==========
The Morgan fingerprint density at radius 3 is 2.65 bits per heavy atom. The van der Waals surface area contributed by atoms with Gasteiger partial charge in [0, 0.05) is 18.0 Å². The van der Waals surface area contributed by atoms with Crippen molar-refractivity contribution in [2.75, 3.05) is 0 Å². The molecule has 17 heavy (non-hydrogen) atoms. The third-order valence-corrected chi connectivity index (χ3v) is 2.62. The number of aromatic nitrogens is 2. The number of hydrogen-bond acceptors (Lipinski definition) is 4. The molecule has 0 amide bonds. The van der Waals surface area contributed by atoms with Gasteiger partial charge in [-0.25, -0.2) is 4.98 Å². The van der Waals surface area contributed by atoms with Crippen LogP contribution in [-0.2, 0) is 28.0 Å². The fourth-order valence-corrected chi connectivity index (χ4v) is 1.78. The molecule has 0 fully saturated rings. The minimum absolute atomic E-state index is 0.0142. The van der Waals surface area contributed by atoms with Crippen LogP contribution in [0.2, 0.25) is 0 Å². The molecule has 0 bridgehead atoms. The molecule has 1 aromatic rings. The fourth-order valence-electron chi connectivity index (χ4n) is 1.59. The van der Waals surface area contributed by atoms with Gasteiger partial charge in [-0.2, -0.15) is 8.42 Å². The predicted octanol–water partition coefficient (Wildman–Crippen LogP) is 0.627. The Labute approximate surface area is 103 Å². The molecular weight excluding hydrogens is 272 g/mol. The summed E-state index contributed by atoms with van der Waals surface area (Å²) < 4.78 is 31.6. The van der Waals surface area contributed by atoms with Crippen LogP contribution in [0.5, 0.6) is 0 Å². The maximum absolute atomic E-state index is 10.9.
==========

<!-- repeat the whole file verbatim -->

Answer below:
The Morgan fingerprint density at radius 3 is 2.65 bits per heavy atom. The van der Waals surface area contributed by atoms with Gasteiger partial charge in [0, 0.05) is 18.0 Å². The van der Waals surface area contributed by atoms with Crippen molar-refractivity contribution in [2.75, 3.05) is 0 Å². The molecule has 17 heavy (non-hydrogen) atoms. The third-order valence-corrected chi connectivity index (χ3v) is 2.62. The number of aromatic nitrogens is 2. The number of hydrogen-bond acceptors (Lipinski definition) is 4. The molecule has 0 amide bonds. The van der Waals surface area contributed by atoms with Gasteiger partial charge in [-0.25, -0.2) is 4.98 Å². The van der Waals surface area contributed by atoms with Crippen LogP contribution in [-0.2, 0) is 28.0 Å². The fourth-order valence-corrected chi connectivity index (χ4v) is 1.78. The molecule has 0 fully saturated rings. The minimum absolute atomic E-state index is 0.0142. The van der Waals surface area contributed by atoms with Crippen LogP contribution in [0.2, 0.25) is 0 Å². The molecule has 0 bridgehead atoms. The molecule has 1 aromatic rings. The fourth-order valence-electron chi connectivity index (χ4n) is 1.59. The van der Waals surface area contributed by atoms with Gasteiger partial charge in [-0.2, -0.15) is 8.42 Å². The predicted octanol–water partition coefficient (Wildman–Crippen LogP) is 0.627. The Labute approximate surface area is 103 Å². The molecular weight excluding hydrogens is 272 g/mol. The summed E-state index contributed by atoms with van der Waals surface area (Å²) < 4.78 is 31.6. The van der Waals surface area contributed by atoms with Crippen LogP contribution in [0.5, 0.6) is 0 Å². The maximum absolute atomic E-state index is 10.9.